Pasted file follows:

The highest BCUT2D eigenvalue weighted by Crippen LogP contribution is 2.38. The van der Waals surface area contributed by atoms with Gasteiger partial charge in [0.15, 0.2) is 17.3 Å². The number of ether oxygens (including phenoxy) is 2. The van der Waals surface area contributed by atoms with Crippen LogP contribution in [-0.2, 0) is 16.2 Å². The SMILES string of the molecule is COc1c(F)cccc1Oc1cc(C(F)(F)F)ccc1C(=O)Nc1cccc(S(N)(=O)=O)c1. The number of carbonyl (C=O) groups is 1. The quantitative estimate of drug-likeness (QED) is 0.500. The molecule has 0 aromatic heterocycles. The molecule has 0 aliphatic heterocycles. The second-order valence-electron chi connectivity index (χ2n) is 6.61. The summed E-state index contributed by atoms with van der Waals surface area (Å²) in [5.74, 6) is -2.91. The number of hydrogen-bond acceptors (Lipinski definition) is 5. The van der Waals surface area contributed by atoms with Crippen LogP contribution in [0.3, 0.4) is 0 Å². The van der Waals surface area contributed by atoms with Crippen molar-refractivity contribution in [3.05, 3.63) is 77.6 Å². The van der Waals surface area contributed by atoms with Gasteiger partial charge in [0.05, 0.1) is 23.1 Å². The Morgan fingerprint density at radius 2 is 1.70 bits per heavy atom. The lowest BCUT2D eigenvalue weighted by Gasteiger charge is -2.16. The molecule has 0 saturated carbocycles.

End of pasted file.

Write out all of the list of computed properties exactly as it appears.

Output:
The highest BCUT2D eigenvalue weighted by Crippen LogP contribution is 2.38. The van der Waals surface area contributed by atoms with Gasteiger partial charge in [0.15, 0.2) is 17.3 Å². The number of ether oxygens (including phenoxy) is 2. The van der Waals surface area contributed by atoms with Crippen LogP contribution in [-0.2, 0) is 16.2 Å². The SMILES string of the molecule is COc1c(F)cccc1Oc1cc(C(F)(F)F)ccc1C(=O)Nc1cccc(S(N)(=O)=O)c1. The number of carbonyl (C=O) groups is 1. The quantitative estimate of drug-likeness (QED) is 0.500. The molecule has 0 aromatic heterocycles. The molecule has 0 aliphatic heterocycles. The second-order valence-electron chi connectivity index (χ2n) is 6.61. The summed E-state index contributed by atoms with van der Waals surface area (Å²) in [5.74, 6) is -2.91. The number of hydrogen-bond acceptors (Lipinski definition) is 5. The van der Waals surface area contributed by atoms with Crippen LogP contribution in [0.3, 0.4) is 0 Å². The van der Waals surface area contributed by atoms with Crippen molar-refractivity contribution in [3.05, 3.63) is 77.6 Å². The van der Waals surface area contributed by atoms with Gasteiger partial charge in [0.05, 0.1) is 23.1 Å². The Morgan fingerprint density at radius 2 is 1.70 bits per heavy atom. The lowest BCUT2D eigenvalue weighted by Gasteiger charge is -2.16. The molecule has 0 saturated carbocycles.